Energy Sources of the Future

Syntax is the theory surrounding the basic template of language — constructing sentences out of words. It is a higher level of cognition than morphology (the manner in which words are constructed), and is far more than just a topic for grammarians. Instead, in recent years the study of syntax has relevance in the cognitive structure of language, but also in the way the human brain synthesizes meaning, representation, logic, and can construct multi-levels of hierarchy throughout a the individual’s communication’s universe. The construct that the basic structure of sentences is, at its most basic, hierarchical, became a new and exciting topic in the 1950s. The idea that behind any linear order or words and morphenes that exists in natural languages there is yet another, more hidden but no less robust, organization nested within, was a milestone for psychologists, linguists, sociologists, and anthropologists in bringing together divergent theories about human knowledge. One such pioneer in this field was Noam Chomsky, specifically in his Theory of Generative Syntax first articulated in his holistic approach to language in “Systems of Syntactic Analysis” (1953). This was developed further into a more universe theory of grammar in the publication of Syntactic Structures (1957).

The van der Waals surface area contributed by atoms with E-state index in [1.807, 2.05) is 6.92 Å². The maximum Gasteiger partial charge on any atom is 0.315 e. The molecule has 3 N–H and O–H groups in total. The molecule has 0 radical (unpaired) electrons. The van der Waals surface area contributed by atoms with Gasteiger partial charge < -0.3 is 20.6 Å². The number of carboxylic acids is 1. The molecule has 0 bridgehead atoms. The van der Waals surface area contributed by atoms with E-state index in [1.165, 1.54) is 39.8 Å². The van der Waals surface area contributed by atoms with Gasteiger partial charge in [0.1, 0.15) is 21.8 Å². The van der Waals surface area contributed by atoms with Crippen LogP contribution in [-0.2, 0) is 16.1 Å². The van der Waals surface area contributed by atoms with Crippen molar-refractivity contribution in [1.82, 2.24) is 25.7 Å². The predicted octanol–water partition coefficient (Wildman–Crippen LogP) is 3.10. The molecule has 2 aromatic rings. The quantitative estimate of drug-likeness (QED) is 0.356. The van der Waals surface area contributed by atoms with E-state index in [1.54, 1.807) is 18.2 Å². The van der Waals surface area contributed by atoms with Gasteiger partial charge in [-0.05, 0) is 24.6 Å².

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Biographical Introduction- Noam Chomsky has had a huge impact on the field of modern linguistics. He received his doctorate from the University of Pennsylvania in 1955 having completed most of his thesis research during a four-year Harvard Fellowship. He began his teaching career at the Massachusetts Institute of Technology (MIT) in 1955 and has remaned there since, consistently receiving honors and awards for his service there. Chomsky remains newsworthy to the lay audience because of his extreme liberal viewpoints and anti-war speeches and still tours giving public criticisms of U.S. Foreign policy and the legacy of U.S. global power (Wall, 2008).